This book by Retired General Stanley McChrystal is the meat of the leadership development world. Extending back hundreds of years into history, Team of Teams begins by describing the environment of the early 2000s in the war against Al-Qaeda in Iraq. Despite trained leaders, disciplined troops, and equipped forces, the US military was losing ground in the fight; it just couldn’t move fast enough to keep up with the ever-evolving web of Al-Qaeda relationships and tactics.
With this issue in mind, the rest of the book explores ways that McChrystal and other modern leaders have upended modern organizational management in favor of empowered, agile groups working together, creating a “team of teams.”
The “meat” of this book is found in how far it delves into various principles of leadership and organizational structures. It goes back to the Industrial Revolution and how it set the stage for management styles and structures that we recognize as the norm today. The authors weave in examples from a huge array of industries, such as the medical field, hotel hospitality, factory floors, and the military. The best lessons from each are pulled out, analyzed, and applied.
I don’t want to spoil the ending, but I will say that some of my favorite parts of the book discussed complicated versus complex environments, empowered followers, and the role of a leader in our new world. Particularly as a young leader in the military… I’m logging this wisdom away.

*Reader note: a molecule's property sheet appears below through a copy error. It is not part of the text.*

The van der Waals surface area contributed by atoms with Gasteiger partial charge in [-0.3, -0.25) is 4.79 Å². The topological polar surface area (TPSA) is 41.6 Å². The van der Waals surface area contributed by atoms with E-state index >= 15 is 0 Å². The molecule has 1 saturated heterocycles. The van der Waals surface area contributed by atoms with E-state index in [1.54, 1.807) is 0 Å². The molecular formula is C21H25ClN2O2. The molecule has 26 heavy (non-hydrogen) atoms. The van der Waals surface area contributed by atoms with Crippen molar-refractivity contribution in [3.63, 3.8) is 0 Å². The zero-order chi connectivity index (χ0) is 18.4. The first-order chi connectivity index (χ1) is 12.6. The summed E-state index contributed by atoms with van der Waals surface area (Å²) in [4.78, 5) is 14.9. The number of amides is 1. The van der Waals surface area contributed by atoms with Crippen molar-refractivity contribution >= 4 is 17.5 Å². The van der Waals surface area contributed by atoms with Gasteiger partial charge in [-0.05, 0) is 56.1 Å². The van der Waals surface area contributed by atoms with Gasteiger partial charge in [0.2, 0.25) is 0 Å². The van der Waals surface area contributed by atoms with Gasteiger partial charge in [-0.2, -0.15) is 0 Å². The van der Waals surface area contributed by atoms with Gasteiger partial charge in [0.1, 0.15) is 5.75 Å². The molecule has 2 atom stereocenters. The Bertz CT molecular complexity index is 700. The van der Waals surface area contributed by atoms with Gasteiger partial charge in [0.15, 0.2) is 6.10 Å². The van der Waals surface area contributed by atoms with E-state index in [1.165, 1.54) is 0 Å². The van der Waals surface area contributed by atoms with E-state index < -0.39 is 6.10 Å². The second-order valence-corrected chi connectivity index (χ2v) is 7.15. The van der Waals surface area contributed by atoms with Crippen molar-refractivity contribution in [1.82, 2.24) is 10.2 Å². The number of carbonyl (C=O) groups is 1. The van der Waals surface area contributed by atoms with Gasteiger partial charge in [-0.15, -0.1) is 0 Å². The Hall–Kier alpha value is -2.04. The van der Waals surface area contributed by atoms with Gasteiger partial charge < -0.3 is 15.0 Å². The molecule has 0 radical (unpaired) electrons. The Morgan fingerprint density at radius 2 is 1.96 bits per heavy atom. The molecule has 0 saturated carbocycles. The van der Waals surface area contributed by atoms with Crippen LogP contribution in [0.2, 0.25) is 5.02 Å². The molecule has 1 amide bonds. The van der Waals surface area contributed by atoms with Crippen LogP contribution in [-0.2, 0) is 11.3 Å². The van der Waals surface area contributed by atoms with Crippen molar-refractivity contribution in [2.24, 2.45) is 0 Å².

As I’ve pondered the different concepts in the book, I’ve been able to see them playing out around me. It’s really practical, really useful information, and I’m adding it to my “leadership tool belt” I’ll take with me through my Air Force career.
If you’re ready to take a cerebral, in-depth look at the role of leadership and structures both now and moving into the future, Team of Teams is just the book for you.
Some of my favorite quotes from the book:
“Few of us are criticized if we faithfully do what has worked many times before. But feeling comfortable or dodging criticism should not be our measure of success. There’s likely a place in paradise for people who tried hard, but what really matters is succeeding. If that requires you to change, that’s your mission.”
“We decentralized until it made us uncomfortable, and it was right there–on the brink of instability–that we found our sweet spot.”
“Simple honesty shows, and earns, respect.”
“In the Task Force, we found that, alongside our new approach to management, we had to develop a new paradigm of personal leadership. The role of the senior leader was no longer that of controlling puppet master, but rather that of an empathetic crafter of culture.”
What do you believe are three of the top most important qualities for a leader in today’s fast-paced world? What do you think leaders need now that they didn’t need twenty, fifty, or a hundred years ago?